In search of what?
Saturday, January 19, 2013
I woke up from a cold night to find a rising temperature, a warmer wind blowing across the side porch as I put out food for the cats.
On the kitchen table I still have the left over food from the Chinese take out we had last night, as well as a pile of fortunes I’d collected over the last two weeks, unable to tell which fortune went with which week so they all sort of mingled together, stinging a little as reminders of the past and the wisdom I was smart enough to give, but never follow.
“Trust yourself,” one says, “You know more than you think.”
I suppose I do, instinct always outweighing every other option in my life, always telling me by some mysterious process when I am on the wrong path or what I should do next.
I keep thinking of the Indiana Jones movies where the hero keeps “making it up” as he goes along.
There are contradictions in these fortunes, such as when they tell me to “take time to relax especially when you don’t have time for it,” or how “sincerity is the finest point of communication,” or even “there are not stupid questions, just stupid answers.”
I still pondered these over breakfast at The Coach House, where I routinely spend Saturdays reading the latest editions of North Hudson newspapers, sorting out fact from fiction before I take a cup of coffee to go and wandered up the street into the lower part of Union City, taking glimpses of a fading piece of history, old garment district reminding me of the days when I grew up in the Silk City, similar ruins, similar people, similar memories – rusted fire escapes, street sides filled with crying babies, and people who speak tongues I barely understand.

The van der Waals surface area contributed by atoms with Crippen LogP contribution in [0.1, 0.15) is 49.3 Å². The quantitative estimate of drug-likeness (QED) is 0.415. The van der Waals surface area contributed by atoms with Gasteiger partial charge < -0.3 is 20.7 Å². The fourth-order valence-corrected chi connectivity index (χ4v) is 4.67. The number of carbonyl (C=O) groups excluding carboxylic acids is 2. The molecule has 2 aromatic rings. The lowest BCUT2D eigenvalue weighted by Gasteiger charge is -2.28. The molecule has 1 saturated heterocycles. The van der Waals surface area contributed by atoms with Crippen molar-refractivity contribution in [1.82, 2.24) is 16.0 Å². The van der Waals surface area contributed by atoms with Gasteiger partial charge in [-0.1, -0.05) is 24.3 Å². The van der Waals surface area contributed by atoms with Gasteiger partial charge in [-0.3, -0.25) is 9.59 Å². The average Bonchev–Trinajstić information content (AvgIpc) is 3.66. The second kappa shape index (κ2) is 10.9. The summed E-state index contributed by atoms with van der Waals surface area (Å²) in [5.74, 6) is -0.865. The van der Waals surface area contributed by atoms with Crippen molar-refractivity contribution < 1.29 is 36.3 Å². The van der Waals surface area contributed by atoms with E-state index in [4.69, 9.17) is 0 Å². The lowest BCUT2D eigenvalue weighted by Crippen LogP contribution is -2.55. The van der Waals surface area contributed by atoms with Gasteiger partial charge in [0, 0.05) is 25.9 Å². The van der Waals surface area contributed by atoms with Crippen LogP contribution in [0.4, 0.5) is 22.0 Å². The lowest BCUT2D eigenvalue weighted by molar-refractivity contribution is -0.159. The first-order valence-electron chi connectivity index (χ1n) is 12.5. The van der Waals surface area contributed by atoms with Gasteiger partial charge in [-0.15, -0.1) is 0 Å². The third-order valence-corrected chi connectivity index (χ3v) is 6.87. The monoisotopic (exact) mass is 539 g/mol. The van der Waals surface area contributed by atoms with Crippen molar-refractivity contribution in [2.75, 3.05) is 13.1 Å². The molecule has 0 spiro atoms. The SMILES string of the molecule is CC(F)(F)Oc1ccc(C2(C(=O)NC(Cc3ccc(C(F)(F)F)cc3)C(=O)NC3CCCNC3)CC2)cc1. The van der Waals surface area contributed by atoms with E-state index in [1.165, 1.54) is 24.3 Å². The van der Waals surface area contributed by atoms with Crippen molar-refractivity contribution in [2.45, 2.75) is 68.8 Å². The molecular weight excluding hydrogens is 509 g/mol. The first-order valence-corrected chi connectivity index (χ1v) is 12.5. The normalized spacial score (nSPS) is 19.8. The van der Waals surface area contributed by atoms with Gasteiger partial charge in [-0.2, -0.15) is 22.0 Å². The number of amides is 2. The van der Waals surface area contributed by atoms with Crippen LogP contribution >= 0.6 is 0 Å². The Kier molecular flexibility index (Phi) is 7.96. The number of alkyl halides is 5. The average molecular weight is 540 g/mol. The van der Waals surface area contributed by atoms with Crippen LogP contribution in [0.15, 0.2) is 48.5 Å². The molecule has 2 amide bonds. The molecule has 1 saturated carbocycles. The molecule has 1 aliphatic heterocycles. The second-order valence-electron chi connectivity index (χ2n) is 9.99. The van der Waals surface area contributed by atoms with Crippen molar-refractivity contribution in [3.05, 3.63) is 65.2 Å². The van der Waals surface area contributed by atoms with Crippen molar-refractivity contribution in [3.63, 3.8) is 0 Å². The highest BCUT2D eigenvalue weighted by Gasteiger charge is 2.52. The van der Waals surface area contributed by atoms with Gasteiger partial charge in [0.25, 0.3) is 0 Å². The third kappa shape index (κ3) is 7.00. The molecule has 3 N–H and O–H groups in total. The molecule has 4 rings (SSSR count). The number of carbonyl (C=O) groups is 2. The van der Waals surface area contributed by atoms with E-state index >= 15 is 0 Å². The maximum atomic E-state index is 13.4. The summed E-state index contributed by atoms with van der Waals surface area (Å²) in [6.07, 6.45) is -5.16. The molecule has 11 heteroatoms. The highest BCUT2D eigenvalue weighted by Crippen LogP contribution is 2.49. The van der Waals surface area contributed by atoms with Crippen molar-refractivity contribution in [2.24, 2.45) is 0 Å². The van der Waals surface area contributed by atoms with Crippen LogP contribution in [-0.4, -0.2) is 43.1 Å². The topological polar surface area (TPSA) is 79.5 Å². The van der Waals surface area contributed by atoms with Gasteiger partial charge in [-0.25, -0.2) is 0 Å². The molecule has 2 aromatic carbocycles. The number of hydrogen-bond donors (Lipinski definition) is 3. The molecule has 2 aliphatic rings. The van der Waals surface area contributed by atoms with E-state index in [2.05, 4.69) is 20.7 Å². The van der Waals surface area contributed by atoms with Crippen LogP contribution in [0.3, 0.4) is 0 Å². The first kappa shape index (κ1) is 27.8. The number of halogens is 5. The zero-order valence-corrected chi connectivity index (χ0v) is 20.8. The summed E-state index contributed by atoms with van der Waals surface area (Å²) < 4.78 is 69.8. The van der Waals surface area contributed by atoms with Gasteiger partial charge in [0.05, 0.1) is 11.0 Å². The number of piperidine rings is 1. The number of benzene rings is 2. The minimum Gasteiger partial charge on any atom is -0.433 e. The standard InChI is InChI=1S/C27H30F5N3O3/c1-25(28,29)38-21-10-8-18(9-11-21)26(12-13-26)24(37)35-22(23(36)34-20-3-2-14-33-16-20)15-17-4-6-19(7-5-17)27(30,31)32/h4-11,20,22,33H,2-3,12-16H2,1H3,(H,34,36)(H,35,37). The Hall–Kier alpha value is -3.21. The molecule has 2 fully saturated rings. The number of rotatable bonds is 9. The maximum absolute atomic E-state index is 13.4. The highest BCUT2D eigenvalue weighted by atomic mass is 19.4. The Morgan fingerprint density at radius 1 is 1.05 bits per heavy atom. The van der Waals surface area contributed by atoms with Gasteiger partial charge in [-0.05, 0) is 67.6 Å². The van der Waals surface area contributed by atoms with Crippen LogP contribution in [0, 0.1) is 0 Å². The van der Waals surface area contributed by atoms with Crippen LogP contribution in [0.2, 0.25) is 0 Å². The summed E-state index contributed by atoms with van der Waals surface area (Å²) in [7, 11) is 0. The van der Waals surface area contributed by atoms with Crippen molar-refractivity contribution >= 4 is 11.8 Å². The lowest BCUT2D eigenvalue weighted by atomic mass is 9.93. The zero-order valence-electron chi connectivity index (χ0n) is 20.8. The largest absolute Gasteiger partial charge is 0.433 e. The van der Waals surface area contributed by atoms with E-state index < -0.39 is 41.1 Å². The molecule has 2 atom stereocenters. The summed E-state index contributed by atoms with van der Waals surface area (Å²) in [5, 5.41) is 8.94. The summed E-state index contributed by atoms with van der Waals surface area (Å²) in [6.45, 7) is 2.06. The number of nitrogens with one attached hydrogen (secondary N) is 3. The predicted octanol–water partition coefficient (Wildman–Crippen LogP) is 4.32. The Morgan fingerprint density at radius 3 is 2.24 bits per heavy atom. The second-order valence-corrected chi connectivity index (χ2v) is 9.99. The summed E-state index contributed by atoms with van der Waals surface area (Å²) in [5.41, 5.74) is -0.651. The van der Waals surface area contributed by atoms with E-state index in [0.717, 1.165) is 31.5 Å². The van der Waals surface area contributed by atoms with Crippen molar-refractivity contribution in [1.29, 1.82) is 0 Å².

I always come back down Summit, passed the old theater with posters for movies no longer playing, in fact, no movies are playing, just the echo of theater ghosts stirring in the back, aching to be set free now that the only occupants are them.
I like the other part of Union City, the section where Bergenline Avenue hits the viaduct, and a handful of old fashion banks surround the intersection straight out of my memories of Paterson when I waited for the bus to go home each night from a job in a theater than hadn’t yet turned to cobwebs, where we ushers went as far with girls in the balcony as the girls would let us, always coming out after our shifts aching for more.
I met my best friend in that old theater, and as I walk around this part of town, I think of him, and the adventures we had, and the immense sadness I felt at his passing, as if an age of the world had come to an end, an age of innocence I could no longer lay claim to.
I guess I’m always searching to get back that innocence, or at least, to look at it to see if it really ever was anything more than wishful thinking, and that the me of that time is as stained in heart as the one of this time, and most of us really spend our times struggling to find something we can never really attain, love, fame, fortune, glory, and in the end, have to settle for something much closer to truth than we ever thought – our version of truth, anyway, truth not found in tea leaves at the bottom of my paper cup, but in coffee grounds, just a bit bitter and hard to swallow.